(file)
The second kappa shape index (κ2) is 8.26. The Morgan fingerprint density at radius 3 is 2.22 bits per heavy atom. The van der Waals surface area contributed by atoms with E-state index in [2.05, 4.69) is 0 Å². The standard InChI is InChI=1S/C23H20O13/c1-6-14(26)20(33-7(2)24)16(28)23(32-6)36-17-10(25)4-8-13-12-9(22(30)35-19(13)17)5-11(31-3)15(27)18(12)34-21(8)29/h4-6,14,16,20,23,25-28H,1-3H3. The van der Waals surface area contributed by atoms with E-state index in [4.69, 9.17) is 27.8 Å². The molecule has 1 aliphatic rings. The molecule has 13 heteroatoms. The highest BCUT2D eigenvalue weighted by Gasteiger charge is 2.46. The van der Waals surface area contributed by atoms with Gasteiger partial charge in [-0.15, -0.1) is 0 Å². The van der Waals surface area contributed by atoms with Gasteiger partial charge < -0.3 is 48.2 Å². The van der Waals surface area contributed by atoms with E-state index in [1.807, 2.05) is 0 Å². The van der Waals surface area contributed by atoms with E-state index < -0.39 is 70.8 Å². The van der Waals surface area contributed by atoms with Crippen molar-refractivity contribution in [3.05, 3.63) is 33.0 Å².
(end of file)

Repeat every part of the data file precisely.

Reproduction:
The second kappa shape index (κ2) is 8.26. The Morgan fingerprint density at radius 3 is 2.22 bits per heavy atom. The van der Waals surface area contributed by atoms with E-state index in [2.05, 4.69) is 0 Å². The standard InChI is InChI=1S/C23H20O13/c1-6-14(26)20(33-7(2)24)16(28)23(32-6)36-17-10(25)4-8-13-12-9(22(30)35-19(13)17)5-11(31-3)15(27)18(12)34-21(8)29/h4-6,14,16,20,23,25-28H,1-3H3. The van der Waals surface area contributed by atoms with E-state index in [4.69, 9.17) is 27.8 Å². The molecule has 1 aliphatic rings. The molecule has 13 heteroatoms. The highest BCUT2D eigenvalue weighted by Gasteiger charge is 2.46. The van der Waals surface area contributed by atoms with Gasteiger partial charge in [-0.15, -0.1) is 0 Å². The van der Waals surface area contributed by atoms with Gasteiger partial charge < -0.3 is 48.2 Å². The van der Waals surface area contributed by atoms with E-state index in [1.807, 2.05) is 0 Å². The van der Waals surface area contributed by atoms with E-state index < -0.39 is 70.8 Å². The van der Waals surface area contributed by atoms with Crippen molar-refractivity contribution in [3.05, 3.63) is 33.0 Å².